Shooting from the hip: When days are dark, friends are few

Shooting from the hip: When days are dark, friends are few

Namibian professional boxer Julius “Blue Machine” Indongo’s astonishing rise to stardom has given some local sports followers a damn false sense of hope.

Well, not so long ago when our national senior football team, the Brave Warriors was bundled out of the regional COSAFA Senior Challenge, daggers were drawn with critics calling for heads to roll within the Warriors technical stuff while others felt the entire team should be dissolved – paving the way for fresh pairs of legs.
The chorus of discontent had hardly faded and those who called for Mannetti and his brigade’s heads to roll are now singing a different tune.

Just the other day, Julius Indongo was regarded as the finest athlete to have emerged from our shores and was boastfully spoken in the same breath as the legendary Frankie Fredericks, Andre Stoop and Harry Simon.
What people tend to forget is that athletes like any other human being are mortal and bound to stutter as some point of their flourishing careers.

Back in the day, the likes of Cassius Clay, aka Muhammed Ali, Edson Arantes Donascimento, aka Pele, Jomo Sono, Diego Maradona, Johan Cruyff and many others were regarded as the finest athletes in world sports.
However, when these phenomenal athletes reached the twilight of their careers, others took over the torch and life goes on.

It is quite disheartening to hear people castigating Indongo for his third round defeat at the hands of American opponent Terence Crawford during their historic unification bout in the United States last weekend.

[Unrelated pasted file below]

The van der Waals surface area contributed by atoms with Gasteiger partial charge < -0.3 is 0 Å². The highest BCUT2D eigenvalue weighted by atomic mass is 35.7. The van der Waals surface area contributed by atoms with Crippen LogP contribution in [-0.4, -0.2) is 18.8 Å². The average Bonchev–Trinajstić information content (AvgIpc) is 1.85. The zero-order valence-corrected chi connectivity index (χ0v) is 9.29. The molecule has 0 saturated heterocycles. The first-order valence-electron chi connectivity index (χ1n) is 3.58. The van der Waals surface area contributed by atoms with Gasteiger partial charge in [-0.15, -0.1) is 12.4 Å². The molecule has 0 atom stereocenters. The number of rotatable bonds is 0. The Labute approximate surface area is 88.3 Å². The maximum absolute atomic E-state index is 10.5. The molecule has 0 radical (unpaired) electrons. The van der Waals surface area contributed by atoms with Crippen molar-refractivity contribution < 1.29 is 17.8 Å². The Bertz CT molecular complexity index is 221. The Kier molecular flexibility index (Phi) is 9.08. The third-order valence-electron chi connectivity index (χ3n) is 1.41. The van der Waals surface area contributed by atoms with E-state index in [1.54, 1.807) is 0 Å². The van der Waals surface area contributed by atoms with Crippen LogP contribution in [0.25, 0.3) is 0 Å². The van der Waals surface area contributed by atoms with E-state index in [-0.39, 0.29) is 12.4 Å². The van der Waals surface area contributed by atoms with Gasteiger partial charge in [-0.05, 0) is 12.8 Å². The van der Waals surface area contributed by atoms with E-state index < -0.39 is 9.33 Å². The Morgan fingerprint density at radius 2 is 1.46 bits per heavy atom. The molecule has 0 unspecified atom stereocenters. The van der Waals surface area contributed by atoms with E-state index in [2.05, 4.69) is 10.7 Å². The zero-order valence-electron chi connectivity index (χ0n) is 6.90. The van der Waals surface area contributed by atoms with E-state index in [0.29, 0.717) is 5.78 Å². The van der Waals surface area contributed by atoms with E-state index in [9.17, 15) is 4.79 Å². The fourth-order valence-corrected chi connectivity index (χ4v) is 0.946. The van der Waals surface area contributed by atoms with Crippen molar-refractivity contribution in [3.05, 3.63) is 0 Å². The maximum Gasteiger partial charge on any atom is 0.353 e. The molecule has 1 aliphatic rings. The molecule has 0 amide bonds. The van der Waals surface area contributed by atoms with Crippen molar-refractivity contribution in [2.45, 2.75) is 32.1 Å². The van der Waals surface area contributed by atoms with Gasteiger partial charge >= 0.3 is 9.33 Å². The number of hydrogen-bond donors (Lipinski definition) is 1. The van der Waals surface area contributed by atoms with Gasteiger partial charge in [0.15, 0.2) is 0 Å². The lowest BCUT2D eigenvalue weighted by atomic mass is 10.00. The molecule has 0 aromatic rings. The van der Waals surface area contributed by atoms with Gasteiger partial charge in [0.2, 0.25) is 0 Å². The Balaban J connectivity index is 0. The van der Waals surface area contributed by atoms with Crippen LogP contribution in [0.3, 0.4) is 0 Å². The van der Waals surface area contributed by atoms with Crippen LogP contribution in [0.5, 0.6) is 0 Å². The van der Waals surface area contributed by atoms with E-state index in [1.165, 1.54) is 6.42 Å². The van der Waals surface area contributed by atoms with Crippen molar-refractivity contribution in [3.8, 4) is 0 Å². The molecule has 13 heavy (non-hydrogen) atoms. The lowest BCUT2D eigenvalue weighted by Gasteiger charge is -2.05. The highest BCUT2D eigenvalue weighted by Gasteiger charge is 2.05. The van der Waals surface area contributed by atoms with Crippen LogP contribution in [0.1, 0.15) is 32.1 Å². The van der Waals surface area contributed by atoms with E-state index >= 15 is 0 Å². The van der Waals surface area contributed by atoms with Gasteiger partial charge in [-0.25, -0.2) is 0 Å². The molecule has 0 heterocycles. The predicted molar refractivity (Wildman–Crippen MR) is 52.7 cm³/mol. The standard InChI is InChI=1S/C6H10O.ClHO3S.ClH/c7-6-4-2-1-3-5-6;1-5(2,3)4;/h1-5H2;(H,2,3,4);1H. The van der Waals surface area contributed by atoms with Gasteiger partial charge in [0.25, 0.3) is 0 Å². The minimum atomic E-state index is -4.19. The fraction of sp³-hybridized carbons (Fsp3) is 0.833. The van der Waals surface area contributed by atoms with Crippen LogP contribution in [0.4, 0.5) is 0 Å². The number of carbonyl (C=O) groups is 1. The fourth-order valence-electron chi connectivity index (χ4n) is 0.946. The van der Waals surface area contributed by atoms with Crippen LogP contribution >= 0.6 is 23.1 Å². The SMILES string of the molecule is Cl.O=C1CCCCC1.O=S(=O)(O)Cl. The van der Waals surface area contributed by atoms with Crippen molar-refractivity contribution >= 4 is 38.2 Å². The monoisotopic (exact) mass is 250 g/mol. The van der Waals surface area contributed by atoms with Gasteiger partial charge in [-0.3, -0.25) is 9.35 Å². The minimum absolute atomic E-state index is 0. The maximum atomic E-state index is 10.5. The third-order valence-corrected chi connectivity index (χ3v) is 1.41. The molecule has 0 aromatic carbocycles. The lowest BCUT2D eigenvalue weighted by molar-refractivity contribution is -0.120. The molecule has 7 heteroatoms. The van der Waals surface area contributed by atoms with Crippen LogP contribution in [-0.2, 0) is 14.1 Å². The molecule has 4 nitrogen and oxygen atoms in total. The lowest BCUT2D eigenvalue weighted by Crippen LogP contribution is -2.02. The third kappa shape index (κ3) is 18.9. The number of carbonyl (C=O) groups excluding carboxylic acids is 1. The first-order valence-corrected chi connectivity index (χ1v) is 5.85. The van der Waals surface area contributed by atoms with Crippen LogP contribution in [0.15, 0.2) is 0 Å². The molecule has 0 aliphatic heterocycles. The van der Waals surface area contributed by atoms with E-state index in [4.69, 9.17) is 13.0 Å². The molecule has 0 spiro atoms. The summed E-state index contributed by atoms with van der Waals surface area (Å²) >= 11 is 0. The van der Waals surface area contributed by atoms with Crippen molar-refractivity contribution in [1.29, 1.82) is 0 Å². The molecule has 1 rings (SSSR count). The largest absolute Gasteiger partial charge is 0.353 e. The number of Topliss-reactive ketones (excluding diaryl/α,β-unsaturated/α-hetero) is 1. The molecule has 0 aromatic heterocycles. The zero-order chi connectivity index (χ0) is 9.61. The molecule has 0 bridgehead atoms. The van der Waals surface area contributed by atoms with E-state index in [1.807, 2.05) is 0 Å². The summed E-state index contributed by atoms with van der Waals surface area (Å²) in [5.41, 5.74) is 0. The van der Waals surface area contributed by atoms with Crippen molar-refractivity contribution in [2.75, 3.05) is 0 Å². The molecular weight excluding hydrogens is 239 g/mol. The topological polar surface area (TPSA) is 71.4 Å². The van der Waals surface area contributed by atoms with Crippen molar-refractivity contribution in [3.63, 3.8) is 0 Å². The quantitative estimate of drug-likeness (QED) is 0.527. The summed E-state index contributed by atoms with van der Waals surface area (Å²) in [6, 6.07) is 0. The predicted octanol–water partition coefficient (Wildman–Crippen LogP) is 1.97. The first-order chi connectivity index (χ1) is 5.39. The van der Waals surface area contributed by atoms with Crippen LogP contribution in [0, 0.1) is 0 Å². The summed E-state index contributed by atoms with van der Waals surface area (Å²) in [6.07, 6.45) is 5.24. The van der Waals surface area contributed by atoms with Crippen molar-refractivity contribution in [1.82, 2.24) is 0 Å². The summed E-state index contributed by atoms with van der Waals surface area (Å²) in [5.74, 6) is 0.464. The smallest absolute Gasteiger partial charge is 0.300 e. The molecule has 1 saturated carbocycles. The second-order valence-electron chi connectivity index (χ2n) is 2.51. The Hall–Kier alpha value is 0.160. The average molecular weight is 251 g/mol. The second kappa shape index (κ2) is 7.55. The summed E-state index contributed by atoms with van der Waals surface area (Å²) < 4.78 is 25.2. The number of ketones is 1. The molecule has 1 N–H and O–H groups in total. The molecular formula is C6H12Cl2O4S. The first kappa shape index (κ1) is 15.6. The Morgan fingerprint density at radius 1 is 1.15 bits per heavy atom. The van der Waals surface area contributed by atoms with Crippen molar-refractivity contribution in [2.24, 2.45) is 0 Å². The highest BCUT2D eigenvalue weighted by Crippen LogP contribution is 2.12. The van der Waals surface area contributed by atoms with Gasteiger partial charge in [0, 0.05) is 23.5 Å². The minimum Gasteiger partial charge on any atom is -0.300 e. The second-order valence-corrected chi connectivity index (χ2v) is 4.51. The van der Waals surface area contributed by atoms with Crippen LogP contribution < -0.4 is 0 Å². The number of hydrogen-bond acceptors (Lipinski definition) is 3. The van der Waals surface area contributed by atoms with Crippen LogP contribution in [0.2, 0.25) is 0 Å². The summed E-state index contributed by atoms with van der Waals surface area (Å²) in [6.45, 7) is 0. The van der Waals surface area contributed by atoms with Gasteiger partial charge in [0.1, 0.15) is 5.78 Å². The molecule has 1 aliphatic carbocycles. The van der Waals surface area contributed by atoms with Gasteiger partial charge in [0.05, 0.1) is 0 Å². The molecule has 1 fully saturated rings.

The mere fact that Indongo was the first Namibian – let alone African – boxer to contest for such high profile multiple titles against a formidable opponent should be enough to place the boy up there among the very best in world boxing.

The very same prophets of doom that wrote the Brave Warriors off following the team’s somewhat lukewarm showing in the COSAFA Senior Challenge; unsurprisingly, the very same vociferous choir is now singing praises for those they called all sorts of unprintable names a few months ago – forgetting that Namibia has been without competitive league football activities for an entire season.

We must learn to be gracious in defeat and accept that there will be always winners and losers in sports competitions – hence the phrase competition between two parties or teams.
Did I hear people calling for Indongo to ditch his handler because he was apparently found wanting with tactics to keep his protégé away from Crawford’s arsenals, what hypocrisy is that?
Why did the very same critics not question Bro Nestor Sunshine Tobias’ ability and tactical acumen when Indongo won back-to-back world titles in convincing fashion, nogal far away from home – I’m just wondering.
I repeat, Indongo was already winner by crating himself a chance of a lifetime to put his body on the line for once in a lifetime multiple world titles bout against one of the finest boxers in world boxing pound for pound.
Needless to remind the shameless critics that Bro Sunshine deserves a certain measure of respect and appreciation for his contribution towards the growth of professional boxing in the Land of the Brave and should be treated accordingly.
I rest my case.

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